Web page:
A tiny dinosaur that lived in the desert had extraordinary vision and owl-like hearing that enabled it to hunt in the dark, new research has found.
Scientists have long wondered whether theropod dinosaurs – the group that gave rise to modern birds – had sensory adaptations similar to those of birds which enable them to hunt prey at night.
A new study sought to investigate how the vision and hearing abilities of dinosaurs and birds compared and discovered that a theropod named Shuvuuia, part of a group known as alvarezsaurs, had both extraordinary hearing and night vision.
The international team of researchers used CT scanning and detailed measurements to collect information on the relative size of the eyes and inner ears of nearly 100 living bird and extinct dinosaur species.
The research follows pioneering work by Dr Stig Walsh, senior curator of vertebrate palaeobiology at National Museums Scotland (NMS), into the brains and senses of fossil birds, and used CT scans of the skulls of living bird species held in NMS collections.
Dr Walsh said: “I’m pleased to have been part of this important piece of research. Birds are the only surviving direct descendants of the dinosaurs, and so it makes sense to look at the characteristics of living birds today when we’re thinking about how different species of dinosaurs might have lived and adapted.
“In this case we’ve shown that, just like owls and other birds today, some dinosaurs would have been active and hunted at night, which is really interesting.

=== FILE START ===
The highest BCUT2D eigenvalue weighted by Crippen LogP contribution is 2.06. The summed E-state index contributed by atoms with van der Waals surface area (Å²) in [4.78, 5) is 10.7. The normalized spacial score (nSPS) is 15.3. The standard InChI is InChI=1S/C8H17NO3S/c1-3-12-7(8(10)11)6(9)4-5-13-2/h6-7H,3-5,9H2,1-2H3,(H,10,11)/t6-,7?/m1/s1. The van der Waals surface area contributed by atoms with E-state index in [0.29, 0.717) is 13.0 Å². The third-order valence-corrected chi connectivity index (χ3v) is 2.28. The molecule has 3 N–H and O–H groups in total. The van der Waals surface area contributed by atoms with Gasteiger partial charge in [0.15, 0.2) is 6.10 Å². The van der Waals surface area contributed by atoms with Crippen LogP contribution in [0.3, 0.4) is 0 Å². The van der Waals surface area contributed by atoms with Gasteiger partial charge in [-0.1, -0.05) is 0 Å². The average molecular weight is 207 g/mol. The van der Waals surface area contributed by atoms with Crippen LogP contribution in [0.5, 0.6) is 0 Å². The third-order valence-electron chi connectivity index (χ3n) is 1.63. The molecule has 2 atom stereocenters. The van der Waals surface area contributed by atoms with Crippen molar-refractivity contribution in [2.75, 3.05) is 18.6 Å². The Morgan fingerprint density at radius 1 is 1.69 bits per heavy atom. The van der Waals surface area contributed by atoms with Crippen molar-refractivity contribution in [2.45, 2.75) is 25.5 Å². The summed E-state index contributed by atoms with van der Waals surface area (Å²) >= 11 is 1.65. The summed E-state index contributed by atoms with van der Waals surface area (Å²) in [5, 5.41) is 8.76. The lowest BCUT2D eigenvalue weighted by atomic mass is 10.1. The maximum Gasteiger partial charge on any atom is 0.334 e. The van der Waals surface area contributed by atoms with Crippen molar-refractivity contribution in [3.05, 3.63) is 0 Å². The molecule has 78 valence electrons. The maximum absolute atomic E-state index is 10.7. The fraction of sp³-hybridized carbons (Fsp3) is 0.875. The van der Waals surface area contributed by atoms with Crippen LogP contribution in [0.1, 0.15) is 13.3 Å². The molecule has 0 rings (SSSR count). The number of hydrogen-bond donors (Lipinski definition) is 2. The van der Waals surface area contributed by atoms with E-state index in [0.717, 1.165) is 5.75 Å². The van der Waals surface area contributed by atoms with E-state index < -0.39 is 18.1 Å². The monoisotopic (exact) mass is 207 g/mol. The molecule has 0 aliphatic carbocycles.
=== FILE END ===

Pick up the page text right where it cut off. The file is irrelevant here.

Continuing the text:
“The study also shows again the value of comprehensive natural history collections like the one we have here at National Museums Scotland.”
Shuvuuia was a small dinosaur, about the size of a chicken, and lived in the deserts of what is now Mongolia more than 65 million years ago.
To analyse hearing, the team measured the length of the lagena – the organ which processes incoming sound information which is called the cochlea in mammals.
The barn owl, which can hunt in complete darkness using hearing alone, has the proportionally longest lagena of any bird.
To assess vision, the team looked at the scleral ring, a series of bones surrounding the pupil, of each species. Like a camera lens, the larger the pupil can open, the more light can get in, enabling better vision at night.
By measuring the diameter of the ring, the scientists could tell how much light the eye can gather.
The team found many carnivorous theropods such as Tyrannosaurus and Dromaeosaurus had vision optimized for the daytime, and better-than-average hearing presumably to help them hunt.
However they discovered Shuvuuia had an extremely large lagena, almost identical in relative size to today’s barn owl, suggesting it could have hunted in complete darkness.
The study, published in the journal Science, was led by Professor Jonah Choiniere of the University of the Witwatersrand in Johannesburg, South Africa.
Dr James Neenan, the joint first author of the study, said: “As I was digitally reconstructing the Shuvuuia skull, I couldn’t believe the lagena size. I called Prof Choiniere to have a look.
“We both thought it might be a mistake, so I processed the other ear – only then did we realise what a cool discovery we had on our hands.
“I couldn’t believe what I was seeing when I got there – dinosaur ears weren’t supposed to look like that.”
With the new data on Shuvuuia’s senses, the scientific team believes it would have foraged at night.
The University of Oxford, the American Museum of Natural History and George Washington University were also involved in the study.
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